It’s no secret that Chicago is a great city. The melting pot of the midwest is home to just about all things beautiful and unique in architecture, fashion, music and so many other categories. The rich culture floods downtown and seeps into surrounding neighborhoods like Pilsen, Wicker Park and Lakeview. These days it’s also no secret that once you stretch past downtown and its surrounding neighborhoods that Chicago is not really the safest place to live. As a matter of fact, the further south and west you go it’s not actually safe at all. Chicago has long been near the top of most murderous cities in the country and as of July 14 there had been 201 (reported) murders in the windy city this year. That number alone is scary without even taking into account all of the thousands of other crimes that take place. With the brunt of all this happening in the south and west hoods, Chicago’s own Common took it upon himself to throw an event that could bring the city together despite all of the horrors that occur here on a daily basis. The first annual Aahh! Fest was put together with the hopes that for one night the people of Chicago would come together and take pride in ourselves and our city. With charities like Donda’s House, Common Ground Foundation and The Lupe Fiasco foundation all serving as partners and accepting donations, Aahh! Fest was hoping to be a step in the right direction.
Dave Chappelle served as the event’s host and had the crowd in stitches from the time he took the stage, a little after 7pm. After a couple jokes about the crowd’s diversity, moving to China and how attending parties that have at least one transvestite equates to how famous you are, Lupe Fiasco took the stage. The Chicago MC delivered a short-yet-sweet set that went back, forth and in between his entire catalog. The songs that received the most appreciation from the crowd included “Kick, Push,” “Go Go Gadget Flow,” “Touch The Sky” and a very dope freestyle over Chief Keef’s “I Don’t Like”. When it seemed like Lupe was about to grace us with “Superstar” for his final song he was unceremoniously cut off. It was a rather odd way to end a very high energy set that really got the crowd going. After about 30 minutes of setting up for Common, Dave Chappelle came back out and told a few more jokes. All of them were side splitting (one in particular about a weed cookie causing a casualty in Denver was especially hilarious). I personally would like to see more music festivals hosted by comedians. (What’s better than dancing all day to great music? Laughing your ass off during the set breaks.) Common came out to a thunderous roar from the crowd. The very proud Chicago native wasn’t just a performer but also the man behind Aahh! Fest. Just like Lupe, Common bounced around his entire catalog including such classics as “Go” and “I Used To Love H.E.R.”. He even brought out Twista for a couple tracks including “Overnight Celebrity” and “Slow Jamz”. It was a fantastic set that could have certainly done the job in a headlining slot but there was still one very special surprise guest left.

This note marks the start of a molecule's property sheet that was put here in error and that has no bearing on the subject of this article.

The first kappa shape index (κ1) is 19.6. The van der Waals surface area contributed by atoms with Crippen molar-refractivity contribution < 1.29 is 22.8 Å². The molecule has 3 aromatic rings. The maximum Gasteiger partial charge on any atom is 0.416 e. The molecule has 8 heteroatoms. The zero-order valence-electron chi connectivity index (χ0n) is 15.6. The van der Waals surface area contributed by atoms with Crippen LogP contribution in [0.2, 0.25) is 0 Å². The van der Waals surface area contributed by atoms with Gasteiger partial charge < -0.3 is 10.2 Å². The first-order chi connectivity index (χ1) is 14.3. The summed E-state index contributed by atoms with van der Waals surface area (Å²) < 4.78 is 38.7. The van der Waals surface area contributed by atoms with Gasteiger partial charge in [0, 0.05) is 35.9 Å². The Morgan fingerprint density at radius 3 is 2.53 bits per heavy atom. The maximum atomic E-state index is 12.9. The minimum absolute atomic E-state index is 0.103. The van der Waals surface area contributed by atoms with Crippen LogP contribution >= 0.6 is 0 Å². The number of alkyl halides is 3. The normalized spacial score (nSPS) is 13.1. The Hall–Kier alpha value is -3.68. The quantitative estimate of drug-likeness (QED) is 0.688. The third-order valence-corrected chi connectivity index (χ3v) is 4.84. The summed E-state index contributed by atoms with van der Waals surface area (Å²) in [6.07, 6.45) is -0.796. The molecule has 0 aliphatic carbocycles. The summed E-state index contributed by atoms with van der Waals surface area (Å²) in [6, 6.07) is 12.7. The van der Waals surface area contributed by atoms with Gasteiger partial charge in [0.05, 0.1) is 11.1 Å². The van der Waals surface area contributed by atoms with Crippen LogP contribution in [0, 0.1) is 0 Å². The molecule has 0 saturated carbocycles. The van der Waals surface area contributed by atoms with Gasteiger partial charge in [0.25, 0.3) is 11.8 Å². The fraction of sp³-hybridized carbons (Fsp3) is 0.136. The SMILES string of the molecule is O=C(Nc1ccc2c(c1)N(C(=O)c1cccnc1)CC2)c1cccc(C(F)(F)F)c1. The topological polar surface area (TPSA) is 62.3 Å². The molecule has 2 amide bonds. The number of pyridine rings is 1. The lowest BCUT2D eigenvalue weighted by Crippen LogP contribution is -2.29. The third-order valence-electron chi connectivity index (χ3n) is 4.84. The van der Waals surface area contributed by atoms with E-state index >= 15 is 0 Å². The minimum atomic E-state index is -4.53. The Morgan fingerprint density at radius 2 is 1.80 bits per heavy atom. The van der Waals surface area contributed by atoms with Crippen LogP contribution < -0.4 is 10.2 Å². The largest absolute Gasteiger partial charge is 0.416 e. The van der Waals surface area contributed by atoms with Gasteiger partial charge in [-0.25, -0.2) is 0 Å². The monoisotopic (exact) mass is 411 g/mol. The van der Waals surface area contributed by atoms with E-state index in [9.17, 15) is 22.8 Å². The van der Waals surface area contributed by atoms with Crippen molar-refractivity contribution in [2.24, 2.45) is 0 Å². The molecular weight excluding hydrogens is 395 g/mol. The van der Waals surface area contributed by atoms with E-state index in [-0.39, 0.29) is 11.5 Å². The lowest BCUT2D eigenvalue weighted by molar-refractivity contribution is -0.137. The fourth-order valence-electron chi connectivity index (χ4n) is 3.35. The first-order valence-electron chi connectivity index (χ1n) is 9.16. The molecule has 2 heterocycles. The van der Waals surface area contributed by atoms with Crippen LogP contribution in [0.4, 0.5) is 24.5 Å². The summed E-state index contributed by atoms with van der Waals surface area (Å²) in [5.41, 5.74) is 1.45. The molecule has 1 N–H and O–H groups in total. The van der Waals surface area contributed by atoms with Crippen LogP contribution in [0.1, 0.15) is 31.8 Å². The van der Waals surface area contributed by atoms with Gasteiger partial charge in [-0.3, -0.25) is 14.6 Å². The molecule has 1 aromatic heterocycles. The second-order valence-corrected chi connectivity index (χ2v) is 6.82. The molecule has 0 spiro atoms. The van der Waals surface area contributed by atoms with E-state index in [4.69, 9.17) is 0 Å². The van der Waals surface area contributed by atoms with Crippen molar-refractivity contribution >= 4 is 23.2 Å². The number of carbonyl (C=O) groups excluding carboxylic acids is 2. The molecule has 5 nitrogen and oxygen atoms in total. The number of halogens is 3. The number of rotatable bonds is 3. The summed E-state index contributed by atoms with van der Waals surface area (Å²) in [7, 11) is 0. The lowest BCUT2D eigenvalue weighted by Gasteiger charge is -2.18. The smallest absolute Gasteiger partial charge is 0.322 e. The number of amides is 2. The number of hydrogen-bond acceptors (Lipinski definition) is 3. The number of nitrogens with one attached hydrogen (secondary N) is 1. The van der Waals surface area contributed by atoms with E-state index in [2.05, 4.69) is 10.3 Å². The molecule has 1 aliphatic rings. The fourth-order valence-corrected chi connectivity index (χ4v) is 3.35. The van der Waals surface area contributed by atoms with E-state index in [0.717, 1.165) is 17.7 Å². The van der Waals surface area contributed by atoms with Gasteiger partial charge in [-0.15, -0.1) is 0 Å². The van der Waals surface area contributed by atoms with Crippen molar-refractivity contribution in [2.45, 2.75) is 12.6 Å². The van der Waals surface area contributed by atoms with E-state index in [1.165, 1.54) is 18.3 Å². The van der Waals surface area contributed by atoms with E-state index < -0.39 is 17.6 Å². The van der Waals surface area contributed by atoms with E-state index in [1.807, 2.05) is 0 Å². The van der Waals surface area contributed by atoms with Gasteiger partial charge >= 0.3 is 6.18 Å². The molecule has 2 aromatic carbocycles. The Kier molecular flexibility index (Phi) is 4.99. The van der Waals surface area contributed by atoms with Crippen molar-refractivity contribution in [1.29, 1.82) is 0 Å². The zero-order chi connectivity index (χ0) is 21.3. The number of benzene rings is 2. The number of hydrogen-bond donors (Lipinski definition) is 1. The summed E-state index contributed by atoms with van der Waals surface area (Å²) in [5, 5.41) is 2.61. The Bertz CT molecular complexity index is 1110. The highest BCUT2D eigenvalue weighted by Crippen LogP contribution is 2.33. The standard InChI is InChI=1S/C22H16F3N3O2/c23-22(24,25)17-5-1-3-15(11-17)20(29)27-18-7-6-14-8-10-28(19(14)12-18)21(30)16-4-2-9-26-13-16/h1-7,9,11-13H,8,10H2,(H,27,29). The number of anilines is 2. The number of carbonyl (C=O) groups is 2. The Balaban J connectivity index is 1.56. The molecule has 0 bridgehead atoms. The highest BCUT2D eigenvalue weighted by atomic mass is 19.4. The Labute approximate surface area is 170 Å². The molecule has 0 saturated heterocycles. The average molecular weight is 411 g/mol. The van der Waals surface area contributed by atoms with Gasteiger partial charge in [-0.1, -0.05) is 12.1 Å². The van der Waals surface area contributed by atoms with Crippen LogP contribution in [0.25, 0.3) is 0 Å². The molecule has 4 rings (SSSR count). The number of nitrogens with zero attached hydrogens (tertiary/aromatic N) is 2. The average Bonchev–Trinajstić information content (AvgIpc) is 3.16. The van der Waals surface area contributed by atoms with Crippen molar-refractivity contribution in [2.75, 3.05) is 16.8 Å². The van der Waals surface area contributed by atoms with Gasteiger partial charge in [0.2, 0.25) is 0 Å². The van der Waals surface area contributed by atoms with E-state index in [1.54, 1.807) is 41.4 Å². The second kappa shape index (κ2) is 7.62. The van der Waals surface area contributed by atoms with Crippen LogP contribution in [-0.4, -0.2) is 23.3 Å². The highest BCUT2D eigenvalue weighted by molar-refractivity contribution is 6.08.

While Common was still on the stage, “Jesus Walks” began to play and out from the darkness, strode Kanye West. Some were surprised, (but those in the know, know that Donda House is the charity Kanye started for his mother, Donda West, after she passed away in 2007) Kanye’s appearance still elicited a resounding response from the Chicago faithful. Yeezus belted a rant-free set that reminded us why we loved Kanye West in the first place. He played at least one track from each of his albums (minus 808s & Heartbreak) including “All Falls Down” (The College Dropout), “Gold Digger” (Late Registration), “Homecoming” (Graduation), “Power” (My Beautiful Dark Twisted Fantasy), “New Slaves” (Yeezus), “Niggas In Paris” (Watch The Throne) and “Mercy” (Cruel Summer). For “Clique” he brought out Common, Jay Electronica and Vince Staples to join him on stage, and for the final song of the night Common and Yeezy played their classic cut “Get Em High.” (Dave Chappelle also lost out on the hypothetical award for night’s funniest happening when a guy and wheelchair was spotted crowdsurfing during the Kanye set.)
It truly was a great night for the city of Chicago and the second annual Aahh! Fest can’t be here soon enough. It’s not just because of the music either. The message was clear throughout the night: We are Chicago. The festival is proof that people can gather and rise above all the killing and hatred and violence, if only for one night. Things like that don’t happen over night and there’s no doubt that the city has a long way to go. It’s not impossible but it takes a lot of work. Here’s to hoping that one day Chicago will be far from the discussion of most murderous cities, and better known for its vast culture, beautiful art (of all kinds) and diversity. And you say Chi city…